Canadian Tire says better performance across Canada overshadows Alberta

TORONTO – A slowdown in Alberta’s energy sector has added pressure to sales at Canadian Tire Corp., but the head of the company says the rest of the country is more than compensating for the weakness.

President and CEO Michael Medline told analysts on Thursday that strength in Ontario, Quebec and British Columbia is overshadowing the impact from trouble in Canada’s oilsands.

“Alberta is going to be weak for a while,” he said in a conference call after the retailer posted its latest financial results.

“What we’re seeing is great strength in other places.”

Medline set aside two of his biggest concerns — the weaker loonie and trouble in the oil industry — to highlight a number of positive factors heading into the busy holiday shopping season.

He pointed to “extraordinary results out of Ontario that I haven’t seen — and I don’t remember ever seeing.”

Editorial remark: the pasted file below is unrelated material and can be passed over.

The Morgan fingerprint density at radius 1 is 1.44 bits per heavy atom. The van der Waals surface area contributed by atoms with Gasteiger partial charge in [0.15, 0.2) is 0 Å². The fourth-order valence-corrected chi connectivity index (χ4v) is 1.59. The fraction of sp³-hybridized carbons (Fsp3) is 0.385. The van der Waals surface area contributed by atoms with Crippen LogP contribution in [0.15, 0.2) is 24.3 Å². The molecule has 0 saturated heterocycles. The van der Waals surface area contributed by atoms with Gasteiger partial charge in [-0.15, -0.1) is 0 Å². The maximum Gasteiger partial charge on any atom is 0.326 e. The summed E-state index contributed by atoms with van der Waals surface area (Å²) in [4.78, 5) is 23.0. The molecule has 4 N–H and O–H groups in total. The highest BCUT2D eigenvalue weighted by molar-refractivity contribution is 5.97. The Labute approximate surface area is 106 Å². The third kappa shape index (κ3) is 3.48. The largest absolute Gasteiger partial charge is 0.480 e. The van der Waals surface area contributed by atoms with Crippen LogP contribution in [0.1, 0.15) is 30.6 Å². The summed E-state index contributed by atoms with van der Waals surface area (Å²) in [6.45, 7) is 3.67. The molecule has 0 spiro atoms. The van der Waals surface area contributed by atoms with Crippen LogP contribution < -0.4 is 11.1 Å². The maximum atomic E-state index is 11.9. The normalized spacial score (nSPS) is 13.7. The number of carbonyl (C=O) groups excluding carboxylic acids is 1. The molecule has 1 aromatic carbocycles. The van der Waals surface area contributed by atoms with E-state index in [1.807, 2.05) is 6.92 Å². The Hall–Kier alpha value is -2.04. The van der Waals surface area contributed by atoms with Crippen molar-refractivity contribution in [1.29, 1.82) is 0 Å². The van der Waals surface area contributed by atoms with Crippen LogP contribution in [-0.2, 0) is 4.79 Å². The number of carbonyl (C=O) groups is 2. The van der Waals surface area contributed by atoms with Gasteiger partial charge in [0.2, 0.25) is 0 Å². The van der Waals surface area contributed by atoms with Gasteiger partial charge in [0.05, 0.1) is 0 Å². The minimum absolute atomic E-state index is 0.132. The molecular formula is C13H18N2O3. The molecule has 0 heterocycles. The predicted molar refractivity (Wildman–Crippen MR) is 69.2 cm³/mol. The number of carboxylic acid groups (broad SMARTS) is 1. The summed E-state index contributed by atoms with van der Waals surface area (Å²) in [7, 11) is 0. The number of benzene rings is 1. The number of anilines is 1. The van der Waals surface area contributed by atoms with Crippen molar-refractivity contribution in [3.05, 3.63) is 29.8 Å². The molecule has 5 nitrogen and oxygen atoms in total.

“Quebec, which had been lagging, is doing very well … and B.C. is booming,” he added.

The company doesn’t disclose its financial results by region.

Canadian Tire (TSX:CTC) reported that third-quarter profits rose 20.5 per cent on stronger sales overall.

The retailer, which sells a wide array of automotive, hardware and sports products, reported net income of $199.7 million from $172.2 million a year ago.

On a per share basis, the results were equivalent to $2.62 versus $2.17 in the comparable period.

The company’s total revenue increased 1.9 per cent to $3.13 billion from $3.07 billion.

Within its retail division, sales grew two per cent, though they were hindered by the negative effects lower oil prices had on gasoline sales.

In August, Medline singled out Fort McMurray, Alta., Canada’s oil hub, as a region where sales would be disproportionately affected as the oil industry continued to cut jobs.

A large portion of that impact has landed on Mark’s, its workwear and boots stores, which saw sales and margin challenges.

The Mark’s division, which is the smallest segment of Canadian Tire, saw same-store sales — outlets open for at least a year — drop 0.2 per cent in the period.

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